§00. Editor’s note: links affixed to author/publisher’s name will redirect to author/publisher social media, links affixed to story/article titles will redirect to the site whereupon the named piece is archived. The ‘authors’ section focuses on lone individuals who publish their own literary work, ‘organizations’ section focuses upon independent presses, lit-mags, e-zines and other literary organizations who publish fictive work of multiple authors and ‘literary ephemera’ focuses on non-prose non-fiction literature, such as certain poems, news and art theory articles, reviews, interviews and critiques. All author/publication names arranged by alphabetical order (including ‘the’).
§01. Editor’s note on criteria for inclusion: a publication is considered ‘independent’ if it is self-contained and sustaining, that is to say, if it does not rely upon the staff, organizational prowess or financial backing of large corporations, academies, governments or other large entrenched organizations. For example, Sink Hollow Litmag will not be included on the list, not due to the quality or lack thereof of their work, but rather, because they are supported by Utah State University (and thus, are not independent).
¶From Glahn, Goats. The less that is said about Glahn’s absolutely fantastic tale of chanting stick-pointers, the better. Highly recommended (if, that is, it is still up, the author’s posts are removed at regular intervals).
*Best of the week.
“Merrily we walked out of the town in the opposite direction of the bridge. Out of the town. Grand, huh? to expel yourself, to follow the inclinations of self-exile! I had forgotten I was a single thing back there but now I felt my rugged old heart swell and spill-”
¶From Julian Gallo (via Medium), An Ashcan Burns At The Feet Of Christ. An allegory, equal parts poetic and grim.
“In the back alleys of Jerusalem a prophet lies naked, drunk and covered in sick-”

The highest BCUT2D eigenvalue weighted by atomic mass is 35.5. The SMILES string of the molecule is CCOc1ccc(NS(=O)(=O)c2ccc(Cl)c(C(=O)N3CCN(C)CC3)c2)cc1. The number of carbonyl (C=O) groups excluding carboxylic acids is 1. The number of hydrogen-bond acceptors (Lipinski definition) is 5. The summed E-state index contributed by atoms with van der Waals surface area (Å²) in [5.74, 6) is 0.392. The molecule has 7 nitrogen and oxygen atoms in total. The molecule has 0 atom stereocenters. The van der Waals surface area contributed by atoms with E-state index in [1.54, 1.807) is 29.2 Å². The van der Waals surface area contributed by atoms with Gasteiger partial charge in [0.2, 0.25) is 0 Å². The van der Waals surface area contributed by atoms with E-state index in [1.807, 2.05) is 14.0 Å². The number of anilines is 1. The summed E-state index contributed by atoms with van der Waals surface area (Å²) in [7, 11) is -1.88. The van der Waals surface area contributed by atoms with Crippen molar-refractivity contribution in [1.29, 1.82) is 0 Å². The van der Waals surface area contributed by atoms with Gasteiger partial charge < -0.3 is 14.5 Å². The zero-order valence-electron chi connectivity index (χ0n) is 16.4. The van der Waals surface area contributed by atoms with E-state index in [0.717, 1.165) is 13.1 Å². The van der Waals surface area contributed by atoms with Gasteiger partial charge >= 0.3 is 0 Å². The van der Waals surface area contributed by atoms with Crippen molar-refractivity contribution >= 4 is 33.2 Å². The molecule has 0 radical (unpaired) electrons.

— An Ashcan Burns At The Feet Of Christ
¶From Cheap Pop, Hell, by Jennifer Wortman. A story of dogma and youthful social fracture.
“She’s a part of your world, like the buckeye tree at the edge of your yard and the cardinals and robins that land there, and the dandelions everywhere, and the fat worms shining on the sidewalk after it rains.”
¶From Literally Stories, The Shroud of Tulsa, by John B. Mahaffie, a story of the ways in which the most mundane and miniscule details can be transmogrified into myth.
“So before too long, starting with Tina retelling the stories all that day, and forgetting details and substituting some of her own, we ended up with water turned into wine, a man walking on water, and what came to be called the Shroud of Tulsa, now Plexiglass-encased at the Free and Independent Church of the Almighty on Leedy Turnpike, out past the landfill. “Tulsa,” since “Shroud of Springdale” doesn’t sound like anything.”
— The Shroud of Tulsa
¶From STORGY, I Did Not Push My Wife Off A Cliff, by Steve Gergley.
“I was there. And let me just say that that game was a heck of a lot closer than fifty-eight to nothing would suggest to the layman—er, excuse me—laywoman—God forbid I offend anyone…”
— I Did Not Push My Wife Off A Cliff
From Terror House Magazine, Anfisa, by Serge Clause. A tale of longing set in Russia.
“As time went on, spring came and the frost stopped. My friends took out their iron horses, and we from Stars Town began to ride our motorcycles in Ulan-Ude.”
¶From The Arcanist, Leave No Trace, by Gabrielle Bleu.
“The damage from the wildfire five months ago was extensive. The park still needed all hands to aid in its recovery. And there was that increase in poaching on protected lands, an abnormal thinning of elk and deer herds started shortly after the wildfire had subsided. Beth eyed her rifle case. Funny that, the way the two coincided.”
— Leave No Trace
¶From The Dark Netizen, Clouds. Ms. Jadeli (a commentator on Netizen’s site) had noted that, to her, it sounded like a “excellent beginning to a book.” I’d agree. Hopefully it will be expanded upon at a future-date.
“The villagers speculated that the boy was not right in his mind. They asked the other children to stay away from this child who seemingly suffered from poor mental health. However, the little boy did not mind being alone. He would hunt for food, bathe under the waterfall, and sleep on trees. He did not need anybody.”
¶From Surfaces, Terminal Lux, by Nick Greer, a peculiar, esoteric digression on simulation and class.
“:: dwell not on the epsilon beyond your binds.”
— Terminal Lux
¶From X-R-A-Y Literary Magazine, The Whole Flow, by Angie McCullah, the story of motherhood, illness and the fluidity of emotion.
“It is now just the boy and me and boxes of a chemical his own body can’t supply and also the beta fish in a bowl I bought to cheer him up. We sit in a small rowboat, bobbing. If you were to pull back from the tiny craft, a sunset pink behind us and a whole gray ocean slippery with fish and other sealife below, we would look like two brightly colored scraps barely tethered by my outrage, which is better, at least, than liquefying and drowning.”
— The Whole Flow
§. LITERARY EPHEMERA
¶Nothing to report.
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